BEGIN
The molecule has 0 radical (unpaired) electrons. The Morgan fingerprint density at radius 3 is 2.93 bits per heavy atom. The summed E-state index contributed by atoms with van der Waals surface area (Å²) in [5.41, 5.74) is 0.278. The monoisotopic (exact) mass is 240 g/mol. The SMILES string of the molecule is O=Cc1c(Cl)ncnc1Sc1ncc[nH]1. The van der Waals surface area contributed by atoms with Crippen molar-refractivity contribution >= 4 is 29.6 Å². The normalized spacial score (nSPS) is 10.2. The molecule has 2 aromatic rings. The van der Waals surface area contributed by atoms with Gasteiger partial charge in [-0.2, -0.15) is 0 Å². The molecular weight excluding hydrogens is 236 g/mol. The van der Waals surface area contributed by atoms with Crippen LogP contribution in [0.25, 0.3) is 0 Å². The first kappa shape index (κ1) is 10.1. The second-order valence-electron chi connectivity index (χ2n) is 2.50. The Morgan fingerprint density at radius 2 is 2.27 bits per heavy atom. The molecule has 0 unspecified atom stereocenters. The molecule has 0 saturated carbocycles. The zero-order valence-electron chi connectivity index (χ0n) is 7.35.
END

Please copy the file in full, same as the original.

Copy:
The molecule has 0 radical (unpaired) electrons. The Morgan fingerprint density at radius 3 is 2.93 bits per heavy atom. The summed E-state index contributed by atoms with van der Waals surface area (Å²) in [5.41, 5.74) is 0.278. The monoisotopic (exact) mass is 240 g/mol. The SMILES string of the molecule is O=Cc1c(Cl)ncnc1Sc1ncc[nH]1. The van der Waals surface area contributed by atoms with Crippen molar-refractivity contribution >= 4 is 29.6 Å². The normalized spacial score (nSPS) is 10.2. The molecule has 2 aromatic rings. The van der Waals surface area contributed by atoms with Gasteiger partial charge in [-0.2, -0.15) is 0 Å². The molecular weight excluding hydrogens is 236 g/mol. The van der Waals surface area contributed by atoms with Crippen LogP contribution in [0.25, 0.3) is 0 Å². The first kappa shape index (κ1) is 10.1. The second-order valence-electron chi connectivity index (χ2n) is 2.50. The Morgan fingerprint density at radius 2 is 2.27 bits per heavy atom. The molecule has 0 unspecified atom stereocenters. The molecule has 0 saturated carbocycles. The zero-order valence-electron chi connectivity index (χ0n) is 7.35.